Saturday, August 28, 2010

Top 10 typos & recommended corrections

Culled from Dean's notes--he read my draft on his new ipad.

P.12: Why "boom, boom,boom"?
P. 27: "whale tale" --whale tail
P.135: "acetic? Do you mean ascetic?
P. 190: Paula's gun & badge?
P. 277: "Rose" should be Rosé
P. 279: big concert?
P. 316: no comma between "dozen large"
P. 317: Change "Boy Dum Dum" to Dum Dum Boy
P. 318: When the doors open slowly, it seems someone is sneaking on the snoozing Elvis. Maybe "the doors slowly opened outward"? Or something?
P. 324: Qua's his wrists-- cut "his"

Thursday, August 26, 2010

Post revision paranoia

Almost a week out from having "finished" the revision of Wisher, my New Orleans novel (formerly called Social aid & Pleasure),I am waiting to hear from my readers and reflecting on my choices. I've already heard from an editor-friend who had many lovely, positive things to say and was undeterred by the bewildering dregs of a subplot I had failed to delete completely (I got rid of a major character, but I recycled her sex scenes). I'm waiting to hear from my husband, who is re-reading, and a close friend seeing the work for the first time. The earlier draft has been read by about a half dozen folks ranging from friends, agents, and publishers. So far no one has called me out on what I think is a glaring issue--none of my main characters are African American. My out, of course, is that I usually write about characters who have traveled to the place of the novel to re-invent and restore themselves, and in Wisher my main characters, Victor and Val Swaim, are white folks from up north who have fled the suburban life they we born into. Another point--none of my main characters are Louisiana natives, either. While I have no qualms about appropriating and messing with "male" experience, I don't think I could ever cross the color/culture line in a meaningful way. Having been raised in a casually racist environment probably means that my creativity will always be subject to my guilt and desire to correct for my family, 50% of whom feel no shame while the other 50% us waddle around changing the damned subject.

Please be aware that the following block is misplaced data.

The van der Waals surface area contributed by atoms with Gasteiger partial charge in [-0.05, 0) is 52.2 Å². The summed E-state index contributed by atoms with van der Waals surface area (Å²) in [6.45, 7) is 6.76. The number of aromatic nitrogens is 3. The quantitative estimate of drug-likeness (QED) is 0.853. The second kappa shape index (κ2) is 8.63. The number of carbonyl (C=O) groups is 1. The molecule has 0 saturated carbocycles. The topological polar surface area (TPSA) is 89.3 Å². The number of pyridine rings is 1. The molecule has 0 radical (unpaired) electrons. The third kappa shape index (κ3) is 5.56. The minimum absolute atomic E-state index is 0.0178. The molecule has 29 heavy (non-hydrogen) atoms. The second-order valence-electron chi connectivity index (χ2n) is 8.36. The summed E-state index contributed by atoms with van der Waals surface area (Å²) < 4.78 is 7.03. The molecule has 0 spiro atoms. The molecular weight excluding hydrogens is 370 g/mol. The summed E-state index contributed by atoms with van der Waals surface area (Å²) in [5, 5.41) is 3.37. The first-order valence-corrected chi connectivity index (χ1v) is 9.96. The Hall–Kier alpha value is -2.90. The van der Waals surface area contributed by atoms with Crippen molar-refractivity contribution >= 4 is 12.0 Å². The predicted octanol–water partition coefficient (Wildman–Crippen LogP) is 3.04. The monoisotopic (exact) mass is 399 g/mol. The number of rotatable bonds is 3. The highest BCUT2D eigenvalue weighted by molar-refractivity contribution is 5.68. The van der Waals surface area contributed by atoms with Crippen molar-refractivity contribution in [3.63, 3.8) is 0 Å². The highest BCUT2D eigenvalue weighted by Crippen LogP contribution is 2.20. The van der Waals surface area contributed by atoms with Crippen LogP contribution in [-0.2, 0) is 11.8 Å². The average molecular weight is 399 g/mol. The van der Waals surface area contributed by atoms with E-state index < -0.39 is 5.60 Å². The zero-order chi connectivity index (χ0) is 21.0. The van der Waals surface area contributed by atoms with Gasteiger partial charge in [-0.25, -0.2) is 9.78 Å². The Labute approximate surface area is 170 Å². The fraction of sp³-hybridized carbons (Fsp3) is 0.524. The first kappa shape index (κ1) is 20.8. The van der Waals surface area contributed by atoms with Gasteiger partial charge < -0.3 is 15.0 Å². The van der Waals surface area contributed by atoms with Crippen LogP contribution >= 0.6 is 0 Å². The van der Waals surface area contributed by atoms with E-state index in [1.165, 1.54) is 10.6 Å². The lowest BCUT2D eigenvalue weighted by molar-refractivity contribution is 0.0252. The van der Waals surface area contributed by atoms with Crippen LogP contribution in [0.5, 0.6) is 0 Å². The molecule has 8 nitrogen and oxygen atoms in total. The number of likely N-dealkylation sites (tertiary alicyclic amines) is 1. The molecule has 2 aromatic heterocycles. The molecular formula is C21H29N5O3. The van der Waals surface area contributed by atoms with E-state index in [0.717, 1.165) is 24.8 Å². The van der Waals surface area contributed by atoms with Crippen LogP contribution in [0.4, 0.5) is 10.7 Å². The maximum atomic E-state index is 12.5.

Thinking about this today as I encountered a student who complained that her Government Ethics text book was "heavier than a dead minister"--is that a saying? Because I laughed my ass off. But then I was catapulted back into embarrassed child mode when she told me she did not want to go to a particular admin office to complete her paperwork because "that black gal down there is bossy."

Saturday, August 21, 2010

Today

I think I got through the revision at about noon today, so I did a find/replace to change all the Teeters to Colliers, called Dean (visiting his mom, possibly buying a 1950s microscope), FB chatted with Ethel (we usually talk about the vicissitudes), and called my mom (she's done with meanies).

Sunday, August 8, 2010

My Pick: John Minichillo's "Working Halloween for Christmas Money"

I was away last week (in Jamaica!!!) when my pick for Smokelong Weekly went live: John Minichillo's "Working Halloween for Christmas Money" so I did not get a chance to promote it, and now everyone has read it already (except for the Malaysian googler who seeks "foot rub fiction" and visits my blog every two months or so). Anyway, isn't it a great story, and totally messed up from a writing teacher point of view?-- which is one of the things John and I talk about in the interview that will probably accompany his story when the next SLQ appears.

mi-ni-chil-lo
mini chillo